# rename any misnamed .jpg files in the user's pictures directory
fif ~/Pictures --fix -e jpg
# fix any misnamed files found in the user's downloads
fif ~/Downloads --fix

By default, fif will avoid taking any potentially destructive actions (renaming a file to a name that already exists). This behaviour can be disabled with the --overwrite flag, which will instead prompt you to overwrite the existing file. fif will also prompt you to retry on errors.

For more information on how the --fix flag works, and how it behaves in conjunction with the --overwrite flag and --prompt parameter, see the corresponding wiki page.


By default, fif will log any info, warnings, and errors encountered during execution. This can be changed with the -v flag:

# also log debug info
fif -v ~/Downloads
# ...and trace info
fif -vv ~/Downloads

You can also reduce the level of logging with the -q flag:

# don't show info
fif -q ~/Downloads
# ...or warnings
fif -qq ~/Downloads
# ...or even errors!
fif -qqq ~/Downloads

The verbosity of the logging can also be modified by setting the environment variable FIF_LOG or RUST_LOG to off, trace, debug, info, warn, or error. Values set by FIF_LOG override RUST_LOG, and both override the -v and -q flags.

For example:

# show all levels except trace
FIF_LOG=debug fif ~/Downloads
# only show errors
FIF_LOG=error fif ~/Downloads

The five logging levels are used as follows:

Level Description Example
error Errors that cause fif to stop running fif was unable to open the provided directory
warn Warnings that don't cause fif to stop running fif was unable to determine the MIME type of a given file
info Information pertaining to fif's status The provided directory was scanned without issue, and no files are in need of renaming
debug Debug information - usually not important to end users The list of extensions fif will consider
trace Trace info - usually not important to end users "Found 15 items to check", "Scan successful", etc.

For a more comprehensive explanation of all of fif's parameters and how to use them, run fif --help (or fif -h for a more concise overview).

Version policy

fif adheres to the semantic versioning principles. While fif remains at version 0.x, the version number will be updated as follows:

  • The MAJOR version will be bumped to 1 when I believe fif to be "feature complete".
  • The MINOR version will be bumped whenever I add a fairly important feature to fif (in the past, this has been bumped when adding the ability to exclude extensions, and when fif gained the ability to output a bash script rather than a list of invalid filenames). The MINOR version will also be bumped when increasing the MSRV.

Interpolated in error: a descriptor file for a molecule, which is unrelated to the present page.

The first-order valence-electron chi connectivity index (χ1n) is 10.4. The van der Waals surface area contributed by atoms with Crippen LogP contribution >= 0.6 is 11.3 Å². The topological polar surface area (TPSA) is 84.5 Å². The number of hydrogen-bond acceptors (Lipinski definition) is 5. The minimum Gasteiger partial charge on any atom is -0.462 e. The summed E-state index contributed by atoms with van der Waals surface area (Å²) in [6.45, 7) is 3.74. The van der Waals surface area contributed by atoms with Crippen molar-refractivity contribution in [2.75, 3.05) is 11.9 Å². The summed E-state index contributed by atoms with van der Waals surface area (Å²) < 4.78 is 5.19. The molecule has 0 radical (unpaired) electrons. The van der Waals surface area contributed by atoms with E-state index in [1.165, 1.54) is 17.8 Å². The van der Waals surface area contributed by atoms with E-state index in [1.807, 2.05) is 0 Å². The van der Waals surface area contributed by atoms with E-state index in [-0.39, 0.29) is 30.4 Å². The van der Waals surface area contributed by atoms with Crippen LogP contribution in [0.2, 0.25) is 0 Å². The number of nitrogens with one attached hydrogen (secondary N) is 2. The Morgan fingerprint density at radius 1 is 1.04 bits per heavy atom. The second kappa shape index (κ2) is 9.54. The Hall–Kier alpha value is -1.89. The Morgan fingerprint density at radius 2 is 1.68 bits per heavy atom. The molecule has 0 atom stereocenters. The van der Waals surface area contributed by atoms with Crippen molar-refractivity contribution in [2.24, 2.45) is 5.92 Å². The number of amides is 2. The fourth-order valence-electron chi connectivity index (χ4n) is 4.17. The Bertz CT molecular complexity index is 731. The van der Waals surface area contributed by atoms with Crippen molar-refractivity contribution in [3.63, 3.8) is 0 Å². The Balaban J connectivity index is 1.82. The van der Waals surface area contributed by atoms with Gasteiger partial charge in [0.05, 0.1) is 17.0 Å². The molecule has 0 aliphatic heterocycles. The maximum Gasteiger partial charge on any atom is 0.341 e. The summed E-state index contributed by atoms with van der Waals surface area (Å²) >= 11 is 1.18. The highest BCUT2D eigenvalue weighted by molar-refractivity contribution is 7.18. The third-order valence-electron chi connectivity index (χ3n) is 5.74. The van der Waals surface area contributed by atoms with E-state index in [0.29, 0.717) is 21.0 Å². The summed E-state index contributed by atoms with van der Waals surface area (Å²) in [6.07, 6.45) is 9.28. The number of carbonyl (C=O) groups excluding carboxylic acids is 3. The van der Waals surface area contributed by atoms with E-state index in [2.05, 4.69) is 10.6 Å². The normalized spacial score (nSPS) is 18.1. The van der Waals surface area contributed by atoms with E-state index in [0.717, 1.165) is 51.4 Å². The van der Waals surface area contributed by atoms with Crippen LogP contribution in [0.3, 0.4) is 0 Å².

• The PATCH version will be bumped in all other cases, including minor feature additions (in the past, this has occurred when adding features such as more output formats and the "ignore unknown extensions" flag).

If/when fif hits version 1.0, these rules will likely remain the same as they are now.

Code style

fif is formatted with rustfmt using a nightly toolchain, specifically with the command cargo +nightly fmt. Tabs are used for indentation, and are assumed to be two spaces wide. Lines are 120 characters wide. Braces are placed on the same line ("OTBS" format), except in the case of where clauses in generic parameters.

For more detailed information on the formatting rules used by this project, see the configured options in rustfmt.toml.

Additional credits

Some of the code for correctly handling files with multiple valid extensions (particularly in the case of the Portable Executable format) comes from Czkawka


Copyright (C) 2021 Lynnesbian

This program is free software: you can redistribute it and/or modify it under the terms of the GNU General Public License as published by the Free Software Foundation, either version 3 of the License, or (at your option) any later version.

This program is distributed in the hope that it will be useful, but WITHOUT ANY WARRANTY; without even the implied warranty of MERCHANTABILITY or FITNESS FOR A PARTICULAR PURPOSE. See the GNU General Public License for more details.

You should have received a copy of the GNU General Public License along with this program. If not, see